For one, ask any dinosaur and you will have your answer.

Adding Siding Spring to the Comet 67P atop Los Angeles provides a rough comparison of sizes. This images was expanded upon U.T.'s Bob King - "What Comets, Parking Lots and Charcoal Have in Common". (Credit: ESA, anosmicovni)
An illustration of the Siding Spring comet in comparison to the Comet 67P atop Los Angeles. The original image was the focus of Bob King’s article – “What Comets, Parking Lots and Charcoal Have in Common“. (Credit: ESA, anosmicovni)

One can say that Mars was spared as were the five orbiting spacecraft from India (Mars Orbiter Mission), the European Union (Mars Express) and the United States (MOD, MRO, MAVEN). We have Scottish-Australian astronomer Robert McNaught to thank for discovering the comet on January 3, 2013, using the half meter (20 inch) Uppsala Southern Schmidt Telescope at Siding Spring, Australia.

Initially the margin of error in the trajectory was large, but a series of observations gradually reduced the error. By late summer 2014, Mars was in the clear and astronomers could confidently say the comet would pass close but not impact. Furthermore, as observations accumulated — including estimates of the outpouring of gases and dust — comet Siding Spring shrunk in size, i.e. the estimates of potentially tens of kilometers were down to now 700 meters (4/10th of a mile) in diameter. Estimates of the gas and dust production are low and the size of the tail and coma — the spherical gas cloud surrounding the solid body — are small and only the outer edge of both will interact with Mars’ atmosphere.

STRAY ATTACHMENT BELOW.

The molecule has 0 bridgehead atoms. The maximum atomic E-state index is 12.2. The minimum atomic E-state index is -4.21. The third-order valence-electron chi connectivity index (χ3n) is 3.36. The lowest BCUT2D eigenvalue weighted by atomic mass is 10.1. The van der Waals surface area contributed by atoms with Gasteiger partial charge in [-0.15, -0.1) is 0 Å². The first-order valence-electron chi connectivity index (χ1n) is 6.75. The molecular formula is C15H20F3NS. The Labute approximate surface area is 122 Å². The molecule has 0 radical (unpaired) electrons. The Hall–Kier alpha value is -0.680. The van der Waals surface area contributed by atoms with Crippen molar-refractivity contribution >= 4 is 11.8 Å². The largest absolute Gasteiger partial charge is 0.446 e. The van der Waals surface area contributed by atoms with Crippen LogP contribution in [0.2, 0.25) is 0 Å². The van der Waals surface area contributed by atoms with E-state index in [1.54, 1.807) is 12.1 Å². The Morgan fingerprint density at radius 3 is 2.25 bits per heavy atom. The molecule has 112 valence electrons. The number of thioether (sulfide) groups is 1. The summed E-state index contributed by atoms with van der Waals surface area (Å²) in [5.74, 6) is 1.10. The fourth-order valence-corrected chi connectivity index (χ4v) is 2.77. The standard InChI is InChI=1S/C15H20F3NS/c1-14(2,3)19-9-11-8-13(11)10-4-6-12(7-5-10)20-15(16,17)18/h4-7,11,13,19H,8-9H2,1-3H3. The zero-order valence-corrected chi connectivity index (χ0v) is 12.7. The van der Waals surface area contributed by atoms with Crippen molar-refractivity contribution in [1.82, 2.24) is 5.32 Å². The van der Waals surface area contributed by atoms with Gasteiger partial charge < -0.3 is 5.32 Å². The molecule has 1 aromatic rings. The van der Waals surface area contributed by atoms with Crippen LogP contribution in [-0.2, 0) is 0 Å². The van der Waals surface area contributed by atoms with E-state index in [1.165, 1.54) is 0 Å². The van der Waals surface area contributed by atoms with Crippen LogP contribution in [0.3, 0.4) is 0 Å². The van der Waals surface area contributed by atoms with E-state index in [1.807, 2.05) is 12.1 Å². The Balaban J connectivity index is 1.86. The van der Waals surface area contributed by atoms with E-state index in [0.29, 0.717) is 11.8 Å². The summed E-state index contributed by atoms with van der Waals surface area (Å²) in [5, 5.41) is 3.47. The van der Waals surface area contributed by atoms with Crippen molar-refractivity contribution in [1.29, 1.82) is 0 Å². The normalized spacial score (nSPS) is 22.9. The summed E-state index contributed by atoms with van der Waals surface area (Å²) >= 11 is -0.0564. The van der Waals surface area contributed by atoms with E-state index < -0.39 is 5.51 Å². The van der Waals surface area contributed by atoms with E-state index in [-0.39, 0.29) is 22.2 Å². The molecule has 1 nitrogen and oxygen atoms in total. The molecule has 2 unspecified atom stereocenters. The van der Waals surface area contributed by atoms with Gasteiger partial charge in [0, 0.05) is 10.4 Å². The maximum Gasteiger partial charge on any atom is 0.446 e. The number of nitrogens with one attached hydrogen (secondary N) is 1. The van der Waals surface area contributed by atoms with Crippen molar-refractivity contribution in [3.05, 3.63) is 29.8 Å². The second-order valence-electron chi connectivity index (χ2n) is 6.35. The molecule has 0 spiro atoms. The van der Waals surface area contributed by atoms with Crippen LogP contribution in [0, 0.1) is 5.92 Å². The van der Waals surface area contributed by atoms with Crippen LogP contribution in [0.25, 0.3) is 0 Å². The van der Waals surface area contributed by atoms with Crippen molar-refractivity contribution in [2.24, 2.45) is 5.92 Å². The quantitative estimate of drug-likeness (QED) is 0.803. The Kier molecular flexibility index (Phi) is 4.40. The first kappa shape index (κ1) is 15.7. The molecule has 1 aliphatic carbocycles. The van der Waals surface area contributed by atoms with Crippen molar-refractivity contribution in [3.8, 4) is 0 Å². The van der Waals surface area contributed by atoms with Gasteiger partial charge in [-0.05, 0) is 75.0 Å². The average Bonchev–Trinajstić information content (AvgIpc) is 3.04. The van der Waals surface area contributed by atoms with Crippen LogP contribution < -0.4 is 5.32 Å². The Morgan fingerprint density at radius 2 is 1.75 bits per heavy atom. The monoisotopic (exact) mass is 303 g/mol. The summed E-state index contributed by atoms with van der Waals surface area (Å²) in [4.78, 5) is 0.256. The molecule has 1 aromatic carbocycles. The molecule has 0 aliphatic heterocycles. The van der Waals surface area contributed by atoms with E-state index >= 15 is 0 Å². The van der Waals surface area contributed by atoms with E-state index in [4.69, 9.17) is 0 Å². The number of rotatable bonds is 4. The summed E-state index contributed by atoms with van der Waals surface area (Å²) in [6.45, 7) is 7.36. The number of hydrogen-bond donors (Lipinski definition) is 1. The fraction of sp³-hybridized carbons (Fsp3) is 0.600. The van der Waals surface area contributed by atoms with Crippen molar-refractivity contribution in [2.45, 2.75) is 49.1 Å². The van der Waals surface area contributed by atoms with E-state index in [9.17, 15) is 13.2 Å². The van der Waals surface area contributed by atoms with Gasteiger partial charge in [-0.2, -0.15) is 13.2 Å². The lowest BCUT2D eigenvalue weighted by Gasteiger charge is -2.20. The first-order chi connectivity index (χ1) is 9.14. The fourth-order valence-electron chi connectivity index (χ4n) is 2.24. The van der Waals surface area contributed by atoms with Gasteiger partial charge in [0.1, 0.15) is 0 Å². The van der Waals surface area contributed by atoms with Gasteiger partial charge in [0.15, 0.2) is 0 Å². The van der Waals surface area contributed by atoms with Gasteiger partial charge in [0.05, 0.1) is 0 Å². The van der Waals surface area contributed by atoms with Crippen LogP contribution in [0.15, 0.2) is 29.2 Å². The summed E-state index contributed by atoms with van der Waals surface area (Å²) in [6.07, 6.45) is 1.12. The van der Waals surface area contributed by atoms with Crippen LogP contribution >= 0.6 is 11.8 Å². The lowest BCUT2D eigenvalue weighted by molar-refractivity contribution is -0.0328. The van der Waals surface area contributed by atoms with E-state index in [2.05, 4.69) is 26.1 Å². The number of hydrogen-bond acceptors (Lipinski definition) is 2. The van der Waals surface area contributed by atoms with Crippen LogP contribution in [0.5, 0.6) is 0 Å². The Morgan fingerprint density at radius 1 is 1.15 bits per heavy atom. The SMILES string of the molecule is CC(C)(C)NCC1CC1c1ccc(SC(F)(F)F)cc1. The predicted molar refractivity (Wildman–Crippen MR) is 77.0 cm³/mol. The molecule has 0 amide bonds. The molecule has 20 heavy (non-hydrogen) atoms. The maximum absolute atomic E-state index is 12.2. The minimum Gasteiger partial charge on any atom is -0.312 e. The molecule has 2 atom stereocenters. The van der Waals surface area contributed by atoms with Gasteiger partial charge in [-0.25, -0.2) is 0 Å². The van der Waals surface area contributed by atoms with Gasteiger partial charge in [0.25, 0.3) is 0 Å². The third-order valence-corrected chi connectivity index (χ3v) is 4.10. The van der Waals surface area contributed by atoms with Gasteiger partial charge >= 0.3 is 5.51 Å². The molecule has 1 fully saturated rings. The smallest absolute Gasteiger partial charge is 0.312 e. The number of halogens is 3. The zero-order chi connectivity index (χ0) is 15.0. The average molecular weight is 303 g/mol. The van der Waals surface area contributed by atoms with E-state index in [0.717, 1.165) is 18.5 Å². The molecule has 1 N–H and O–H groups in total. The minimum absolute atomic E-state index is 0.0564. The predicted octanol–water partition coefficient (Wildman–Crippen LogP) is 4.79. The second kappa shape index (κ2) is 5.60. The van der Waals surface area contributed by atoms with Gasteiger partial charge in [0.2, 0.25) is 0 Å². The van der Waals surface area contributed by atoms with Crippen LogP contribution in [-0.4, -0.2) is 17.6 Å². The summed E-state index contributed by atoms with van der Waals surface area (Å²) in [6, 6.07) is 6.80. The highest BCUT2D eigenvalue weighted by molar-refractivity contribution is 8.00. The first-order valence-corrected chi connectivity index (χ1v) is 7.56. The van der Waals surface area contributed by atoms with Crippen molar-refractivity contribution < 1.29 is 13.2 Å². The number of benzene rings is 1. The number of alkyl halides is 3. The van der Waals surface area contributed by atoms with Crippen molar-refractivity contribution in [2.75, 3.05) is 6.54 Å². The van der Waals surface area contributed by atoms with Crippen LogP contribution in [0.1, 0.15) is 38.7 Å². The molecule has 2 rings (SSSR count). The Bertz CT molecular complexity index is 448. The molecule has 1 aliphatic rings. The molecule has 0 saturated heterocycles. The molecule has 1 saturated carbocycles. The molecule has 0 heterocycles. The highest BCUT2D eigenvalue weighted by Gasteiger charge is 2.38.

The mass, velocity and kinetic energy of celestial bodies can be deceiving. It is useful to compare the Siding Spring comet to common or man-made objects.
The mass, velocity and kinetic energy of celestial bodies can be deceiving. It is useful to compare the Siding Spring comet to common or man-made objects.

Yet, this is a close call for Mars. We could not rule out a collision for over six months. While this comet is small, it is moving relative to Mars at a speed of 200,000 kilometers/hour (125,000 mph, 56 km/sec). This small body packs a wallop. From high school science or intro college Physics, many of us know that the kinetic energy of an object increases by the square of the velocity. Double the velocity and the energy of the object goes up by 4, increase by 3 – energy increases by 9.